Reviews provided by Syndetics
Publishers Weekly Review
Archer's ( Kane and Abel ) talent as a raconteur is evident in these 12 distinctive short stories, all of which have surprise endings. Many center on human failings such as jealousy, obstinacy, pettiness or prejudice; 10 are based on ``known incidents'' that Archer has ``embellished.'' An almost reportorial, straightforward style actually enhances each concluding jolt. In ``The Perfect Murder,'' a married man kills his mistress, cunningly implicates someone else, and ensures that hapless person's conviction. ``A La Carte'' concerns Mark Hapgood, who grudgingly works as a lowly hotel porter to please his father, then unexpectedly becomes a celebrated hotel chef. The amorous, contented female narrator of ``Just Good Friends'' turns out to be a cat. The stunning ``Christinia Rosenthal'' shows the needless tragedy that results when a girl's anti-Semitic parents oppose her marriage to a rabbi's son. Though the plots are rather slight, Archer's understanding of human nature, and his talent for surprise endings, make this volume a must for his fans. First serial to Penthouse and New Woman; Literary Guild alternate; major ad/promo; author tour. (Jan.) (c) Copyright PWxyz, LLC. All rights reserved
Kirkus Book Review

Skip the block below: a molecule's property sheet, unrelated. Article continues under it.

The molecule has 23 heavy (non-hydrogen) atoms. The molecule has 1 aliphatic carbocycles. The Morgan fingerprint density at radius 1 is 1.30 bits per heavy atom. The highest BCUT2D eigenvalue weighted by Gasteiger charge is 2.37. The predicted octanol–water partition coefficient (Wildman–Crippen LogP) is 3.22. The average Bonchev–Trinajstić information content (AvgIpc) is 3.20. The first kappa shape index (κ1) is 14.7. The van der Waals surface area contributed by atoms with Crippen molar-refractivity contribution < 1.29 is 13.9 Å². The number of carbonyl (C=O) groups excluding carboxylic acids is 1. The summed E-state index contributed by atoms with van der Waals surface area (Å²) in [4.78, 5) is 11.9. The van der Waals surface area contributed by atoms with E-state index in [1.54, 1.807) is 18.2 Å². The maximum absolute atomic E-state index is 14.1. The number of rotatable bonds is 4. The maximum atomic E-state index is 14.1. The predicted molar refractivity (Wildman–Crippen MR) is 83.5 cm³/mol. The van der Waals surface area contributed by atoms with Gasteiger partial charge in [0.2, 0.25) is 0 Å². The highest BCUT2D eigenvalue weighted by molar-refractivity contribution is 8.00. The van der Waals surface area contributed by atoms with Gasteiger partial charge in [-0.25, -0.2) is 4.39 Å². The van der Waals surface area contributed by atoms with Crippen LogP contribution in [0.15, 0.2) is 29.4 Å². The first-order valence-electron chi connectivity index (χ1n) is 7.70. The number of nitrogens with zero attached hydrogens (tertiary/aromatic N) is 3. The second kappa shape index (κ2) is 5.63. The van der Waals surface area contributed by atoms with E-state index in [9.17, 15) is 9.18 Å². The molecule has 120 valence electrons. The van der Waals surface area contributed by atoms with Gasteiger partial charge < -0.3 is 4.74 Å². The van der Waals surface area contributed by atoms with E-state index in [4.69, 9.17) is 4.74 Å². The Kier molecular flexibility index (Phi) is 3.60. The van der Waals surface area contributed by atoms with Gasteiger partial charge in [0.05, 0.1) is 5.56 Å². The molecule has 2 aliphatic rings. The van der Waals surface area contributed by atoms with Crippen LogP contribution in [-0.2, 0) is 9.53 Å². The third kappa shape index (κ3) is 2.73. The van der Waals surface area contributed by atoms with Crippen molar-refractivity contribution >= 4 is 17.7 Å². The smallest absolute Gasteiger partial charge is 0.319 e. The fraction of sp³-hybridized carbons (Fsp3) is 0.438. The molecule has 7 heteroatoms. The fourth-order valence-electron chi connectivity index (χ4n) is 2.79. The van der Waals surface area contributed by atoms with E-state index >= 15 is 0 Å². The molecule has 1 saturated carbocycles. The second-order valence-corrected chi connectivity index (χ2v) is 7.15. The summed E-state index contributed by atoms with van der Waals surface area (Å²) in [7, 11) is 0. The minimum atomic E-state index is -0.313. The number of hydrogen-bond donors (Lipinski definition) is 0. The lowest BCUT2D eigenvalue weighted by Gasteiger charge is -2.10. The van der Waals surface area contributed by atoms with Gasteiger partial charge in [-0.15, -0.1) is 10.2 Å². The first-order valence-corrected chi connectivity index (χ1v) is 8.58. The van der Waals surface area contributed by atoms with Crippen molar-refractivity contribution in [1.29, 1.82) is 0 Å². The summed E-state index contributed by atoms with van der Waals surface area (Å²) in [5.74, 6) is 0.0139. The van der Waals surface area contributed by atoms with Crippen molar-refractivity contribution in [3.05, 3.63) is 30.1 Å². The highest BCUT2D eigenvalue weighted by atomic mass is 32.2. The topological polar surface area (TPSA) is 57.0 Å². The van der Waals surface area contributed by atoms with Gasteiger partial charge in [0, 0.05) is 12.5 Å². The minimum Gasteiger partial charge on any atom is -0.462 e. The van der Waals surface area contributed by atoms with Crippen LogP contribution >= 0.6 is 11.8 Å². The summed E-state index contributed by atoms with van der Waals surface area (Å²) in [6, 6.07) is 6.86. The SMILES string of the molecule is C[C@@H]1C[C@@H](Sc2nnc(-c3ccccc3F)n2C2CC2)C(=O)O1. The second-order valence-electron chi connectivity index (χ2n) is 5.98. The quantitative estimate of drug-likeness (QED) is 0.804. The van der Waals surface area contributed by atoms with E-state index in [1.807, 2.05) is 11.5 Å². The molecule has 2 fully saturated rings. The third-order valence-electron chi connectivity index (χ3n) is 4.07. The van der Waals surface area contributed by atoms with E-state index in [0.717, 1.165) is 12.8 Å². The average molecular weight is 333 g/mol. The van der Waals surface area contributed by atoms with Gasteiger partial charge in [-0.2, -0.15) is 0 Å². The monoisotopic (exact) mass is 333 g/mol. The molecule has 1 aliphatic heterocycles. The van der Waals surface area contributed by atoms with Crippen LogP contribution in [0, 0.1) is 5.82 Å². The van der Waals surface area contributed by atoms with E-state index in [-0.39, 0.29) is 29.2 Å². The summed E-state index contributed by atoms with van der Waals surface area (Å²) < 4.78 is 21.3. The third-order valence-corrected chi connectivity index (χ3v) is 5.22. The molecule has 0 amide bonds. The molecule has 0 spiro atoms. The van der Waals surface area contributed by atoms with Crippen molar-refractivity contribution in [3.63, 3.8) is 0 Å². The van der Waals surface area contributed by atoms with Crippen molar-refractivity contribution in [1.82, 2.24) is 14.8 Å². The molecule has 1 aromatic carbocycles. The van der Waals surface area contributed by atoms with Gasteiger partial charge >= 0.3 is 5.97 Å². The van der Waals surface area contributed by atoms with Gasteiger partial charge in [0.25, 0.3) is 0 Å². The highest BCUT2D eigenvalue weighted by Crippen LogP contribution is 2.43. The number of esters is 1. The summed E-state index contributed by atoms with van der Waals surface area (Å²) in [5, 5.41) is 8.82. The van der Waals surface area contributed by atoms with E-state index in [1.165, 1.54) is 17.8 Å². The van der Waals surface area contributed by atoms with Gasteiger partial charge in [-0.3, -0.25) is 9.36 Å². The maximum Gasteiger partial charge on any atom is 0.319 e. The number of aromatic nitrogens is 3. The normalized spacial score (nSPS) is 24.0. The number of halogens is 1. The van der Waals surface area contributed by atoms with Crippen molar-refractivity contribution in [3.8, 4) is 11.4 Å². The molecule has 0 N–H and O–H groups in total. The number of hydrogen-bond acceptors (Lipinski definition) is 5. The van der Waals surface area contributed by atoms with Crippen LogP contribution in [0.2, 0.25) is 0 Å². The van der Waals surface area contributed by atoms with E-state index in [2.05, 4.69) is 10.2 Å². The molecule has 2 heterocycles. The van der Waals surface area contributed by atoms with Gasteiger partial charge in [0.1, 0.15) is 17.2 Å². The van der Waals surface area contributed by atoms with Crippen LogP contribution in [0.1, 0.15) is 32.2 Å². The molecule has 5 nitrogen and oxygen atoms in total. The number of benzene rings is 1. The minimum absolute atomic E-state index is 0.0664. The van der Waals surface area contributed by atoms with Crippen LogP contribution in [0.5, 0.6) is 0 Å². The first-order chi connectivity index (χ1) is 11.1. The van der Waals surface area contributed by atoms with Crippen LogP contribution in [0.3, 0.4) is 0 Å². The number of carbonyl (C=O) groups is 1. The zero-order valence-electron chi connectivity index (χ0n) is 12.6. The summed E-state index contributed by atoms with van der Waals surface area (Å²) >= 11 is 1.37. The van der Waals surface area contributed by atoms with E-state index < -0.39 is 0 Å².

The latest and least of English politician/best-selling authors (Disraeli, Churchill. . .Archer) returns with a flyweight collection of original short stories featuring trick endings. On Christmas Eve with three glasses of cheer under your belt, you might be kind enough to call these 12 tales by the author of Kane and Abel, First Among Equals, etc., ""O. Henryish."" But then again, O. Henry never cheated to arrive at his surprise endings, as Archer does in ""Just Good Friends,"" where he anthropomorphizes a cat beyond fairness and credibility to get away with the twist. And O. Henry grew a majority of his stories out of his own fertile imagination, while Archer, as he explains in a note, bases ten of these pieces on ""known incidents""--which no doubt explains the awkward, Ripley's Believe-It-Or-Not tone of several, including: ""A La Carte,"" in which the son of an auto mechanic grows up to be a master chef; ""Colonel Bullfrog,"" in which a guard at a WW II Japanese POW camp grows up to be an industrial tycoon; and ""Not the Real Thing,"" in which a British lad grows up to be the world's premier sewer-designer. Three of the tales do rise above the mediocre: two mystery/suspense-tinged stories, ""A Chapter of Accidents,"" in which a cuckolded husband plots the Don Juan's death, and ""Perfect Murder,"" in which a murderer attends the trial of a man accused of one of the murderer's own slayings; and ""Checkmate,"" which works up some nice sexual tension within a chess/seduction milieu. Archer does manage to save worst for last, however, with the embarrassingly maudlin tale of a rabbi's lament (""Christina Rosenthal""). Mostly arbitrary or predictable twists and pedestrian storytelling add up to a poor show. Of course, the biggest--and most likely--twist here will be if Archer's many fans take to these leavings with enough gusto to push them onto the best-seller lists. Copyright ©Kirkus Reviews, used with permission.